Step 2: Establish a routine
Step 3: Enjoy pleasant family meals
Step 4: Build skills in “what” and “how” to feed
Step 5: Strengthen and support oral motor and sensory skills with specific therapy based tips at home.
Parents may have a hard time letting go of bribing, or pushing ounces or vegetables. It all boils down to trust, and parents can have a hard time trusting their children to eat well— understandably! Many parents have been told that their child “can’t” sense hunger, or that “only neurotypical” children can be trusted with eating. This is not supported by research, and many children have never had the opportunity and support to tune in to appetite.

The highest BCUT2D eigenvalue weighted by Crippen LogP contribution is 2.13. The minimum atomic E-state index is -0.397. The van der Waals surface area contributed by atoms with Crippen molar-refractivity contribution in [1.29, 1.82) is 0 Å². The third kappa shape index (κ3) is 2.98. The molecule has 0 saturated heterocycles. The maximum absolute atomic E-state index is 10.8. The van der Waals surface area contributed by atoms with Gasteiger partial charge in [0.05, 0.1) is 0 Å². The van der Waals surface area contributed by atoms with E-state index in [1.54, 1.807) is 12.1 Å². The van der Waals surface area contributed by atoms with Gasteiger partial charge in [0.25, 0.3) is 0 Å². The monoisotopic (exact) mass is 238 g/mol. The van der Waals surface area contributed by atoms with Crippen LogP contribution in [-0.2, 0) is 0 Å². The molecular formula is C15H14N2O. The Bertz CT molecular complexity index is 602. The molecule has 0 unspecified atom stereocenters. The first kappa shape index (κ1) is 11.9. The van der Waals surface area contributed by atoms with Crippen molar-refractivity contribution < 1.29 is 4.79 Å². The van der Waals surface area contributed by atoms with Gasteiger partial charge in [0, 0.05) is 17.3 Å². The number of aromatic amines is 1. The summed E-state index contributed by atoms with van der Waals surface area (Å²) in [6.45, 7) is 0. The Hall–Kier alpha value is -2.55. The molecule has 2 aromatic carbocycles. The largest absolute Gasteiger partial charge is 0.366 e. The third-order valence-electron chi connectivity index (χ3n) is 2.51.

Parents need to be encouraged to respond to their child’s unique needs while nurturing and facilitating progress, even with more than one challenge. For example, we suggest ways to wean from distractions like iPads, how to introduce and bridge to new flavors and textures, how to ease a child into a routine if he’s used to sipping Pediasure all day… Our strategies are centered around relationship-building, feel better than fighting over every bite, and won’t feel like therapy!
For children with medical, oral motor, or sensory challenges, involving a skilled feeding therapist to help your child build skills can speed up progress. We review different therapy approaches, how to find a therapy partner, and red flags for counterproductive therapy.